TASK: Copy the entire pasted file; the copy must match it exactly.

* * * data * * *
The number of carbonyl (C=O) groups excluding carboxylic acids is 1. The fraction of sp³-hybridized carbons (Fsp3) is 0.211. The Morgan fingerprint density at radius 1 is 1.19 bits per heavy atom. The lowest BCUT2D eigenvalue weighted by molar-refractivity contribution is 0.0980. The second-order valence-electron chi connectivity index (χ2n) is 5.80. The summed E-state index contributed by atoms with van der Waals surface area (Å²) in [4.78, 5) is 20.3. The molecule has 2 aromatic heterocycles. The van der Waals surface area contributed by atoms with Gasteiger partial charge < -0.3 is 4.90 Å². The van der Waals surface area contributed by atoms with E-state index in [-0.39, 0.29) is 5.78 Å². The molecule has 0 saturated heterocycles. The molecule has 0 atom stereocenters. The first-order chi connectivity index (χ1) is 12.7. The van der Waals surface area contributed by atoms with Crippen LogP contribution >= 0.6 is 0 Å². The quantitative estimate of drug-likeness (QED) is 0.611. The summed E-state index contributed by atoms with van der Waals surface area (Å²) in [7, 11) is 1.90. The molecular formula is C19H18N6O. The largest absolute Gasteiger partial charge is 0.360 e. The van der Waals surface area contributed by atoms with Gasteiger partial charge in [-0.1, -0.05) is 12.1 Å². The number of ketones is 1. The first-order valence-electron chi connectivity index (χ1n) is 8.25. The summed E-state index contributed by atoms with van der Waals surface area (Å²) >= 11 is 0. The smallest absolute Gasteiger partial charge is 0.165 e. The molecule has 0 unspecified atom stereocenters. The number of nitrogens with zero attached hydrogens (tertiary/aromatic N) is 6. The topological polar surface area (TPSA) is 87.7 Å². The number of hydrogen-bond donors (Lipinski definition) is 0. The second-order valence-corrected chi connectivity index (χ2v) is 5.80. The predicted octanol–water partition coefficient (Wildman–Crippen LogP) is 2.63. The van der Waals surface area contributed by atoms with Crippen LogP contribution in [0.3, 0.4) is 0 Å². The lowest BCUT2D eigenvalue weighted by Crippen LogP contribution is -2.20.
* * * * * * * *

The number of carbonyl (C=O) groups excluding carboxylic acids is 1. The fraction of sp³-hybridized carbons (Fsp3) is 0.211. The Morgan fingerprint density at radius 1 is 1.19 bits per heavy atom. The lowest BCUT2D eigenvalue weighted by molar-refractivity contribution is 0.0980. The second-order valence-electron chi connectivity index (χ2n) is 5.80. The summed E-state index contributed by atoms with van der Waals surface area (Å²) in [4.78, 5) is 20.3. The molecule has 2 aromatic heterocycles. The van der Waals surface area contributed by atoms with Gasteiger partial charge < -0.3 is 4.90 Å². The van der Waals surface area contributed by atoms with E-state index in [-0.39, 0.29) is 5.78 Å². The molecule has 0 saturated heterocycles. The molecule has 0 atom stereocenters. The first-order chi connectivity index (χ1) is 12.7. The van der Waals surface area contributed by atoms with Crippen LogP contribution >= 0.6 is 0 Å². The quantitative estimate of drug-likeness (QED) is 0.611. The summed E-state index contributed by atoms with van der Waals surface area (Å²) in [7, 11) is 1.90. The molecular formula is C19H18N6O. The largest absolute Gasteiger partial charge is 0.360 e. The van der Waals surface area contributed by atoms with Gasteiger partial charge in [-0.1, -0.05) is 12.1 Å². The number of ketones is 1. The first-order valence-electron chi connectivity index (χ1n) is 8.25. The summed E-state index contributed by atoms with van der Waals surface area (Å²) >= 11 is 0. The smallest absolute Gasteiger partial charge is 0.165 e. The molecule has 0 unspecified atom stereocenters. The number of nitrogens with zero attached hydrogens (tertiary/aromatic N) is 6. The topological polar surface area (TPSA) is 87.7 Å². The number of hydrogen-bond donors (Lipinski definition) is 0. The second-order valence-corrected chi connectivity index (χ2v) is 5.80. The predicted octanol–water partition coefficient (Wildman–Crippen LogP) is 2.63. The van der Waals surface area contributed by atoms with Crippen LogP contribution in [0.3, 0.4) is 0 Å². The lowest BCUT2D eigenvalue weighted by Crippen LogP contribution is -2.20.